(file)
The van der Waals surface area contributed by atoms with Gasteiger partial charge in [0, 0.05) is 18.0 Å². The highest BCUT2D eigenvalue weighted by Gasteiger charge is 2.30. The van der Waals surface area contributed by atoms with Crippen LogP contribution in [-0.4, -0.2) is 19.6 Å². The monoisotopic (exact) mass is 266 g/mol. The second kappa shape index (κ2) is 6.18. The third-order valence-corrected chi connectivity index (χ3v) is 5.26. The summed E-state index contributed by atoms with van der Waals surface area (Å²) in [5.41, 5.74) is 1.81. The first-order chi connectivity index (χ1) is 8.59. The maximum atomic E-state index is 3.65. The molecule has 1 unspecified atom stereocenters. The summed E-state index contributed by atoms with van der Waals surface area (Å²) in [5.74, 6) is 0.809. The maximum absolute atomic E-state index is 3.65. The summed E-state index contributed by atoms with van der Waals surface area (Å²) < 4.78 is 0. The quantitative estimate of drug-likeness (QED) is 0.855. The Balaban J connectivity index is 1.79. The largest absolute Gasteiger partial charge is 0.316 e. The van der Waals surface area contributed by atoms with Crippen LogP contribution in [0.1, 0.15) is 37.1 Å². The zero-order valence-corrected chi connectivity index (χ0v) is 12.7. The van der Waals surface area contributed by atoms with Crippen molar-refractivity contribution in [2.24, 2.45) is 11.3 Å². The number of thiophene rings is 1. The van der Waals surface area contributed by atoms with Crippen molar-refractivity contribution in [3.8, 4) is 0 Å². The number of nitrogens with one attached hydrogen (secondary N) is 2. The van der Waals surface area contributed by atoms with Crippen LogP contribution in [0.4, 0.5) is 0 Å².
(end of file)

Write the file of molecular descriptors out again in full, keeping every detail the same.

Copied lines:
The van der Waals surface area contributed by atoms with Gasteiger partial charge in [0, 0.05) is 18.0 Å². The highest BCUT2D eigenvalue weighted by Gasteiger charge is 2.30. The van der Waals surface area contributed by atoms with Crippen LogP contribution in [-0.4, -0.2) is 19.6 Å². The monoisotopic (exact) mass is 266 g/mol. The second kappa shape index (κ2) is 6.18. The third-order valence-corrected chi connectivity index (χ3v) is 5.26. The summed E-state index contributed by atoms with van der Waals surface area (Å²) in [5.41, 5.74) is 1.81. The first-order chi connectivity index (χ1) is 8.59. The maximum atomic E-state index is 3.65. The molecule has 1 unspecified atom stereocenters. The summed E-state index contributed by atoms with van der Waals surface area (Å²) in [5.74, 6) is 0.809. The maximum absolute atomic E-state index is 3.65. The summed E-state index contributed by atoms with van der Waals surface area (Å²) < 4.78 is 0. The quantitative estimate of drug-likeness (QED) is 0.855. The Balaban J connectivity index is 1.79. The largest absolute Gasteiger partial charge is 0.316 e. The van der Waals surface area contributed by atoms with Crippen LogP contribution in [0.1, 0.15) is 37.1 Å². The zero-order valence-corrected chi connectivity index (χ0v) is 12.7. The van der Waals surface area contributed by atoms with Crippen molar-refractivity contribution in [2.24, 2.45) is 11.3 Å². The number of thiophene rings is 1. The van der Waals surface area contributed by atoms with Crippen molar-refractivity contribution in [3.8, 4) is 0 Å². The number of nitrogens with one attached hydrogen (secondary N) is 2. The van der Waals surface area contributed by atoms with Crippen LogP contribution in [0.4, 0.5) is 0 Å².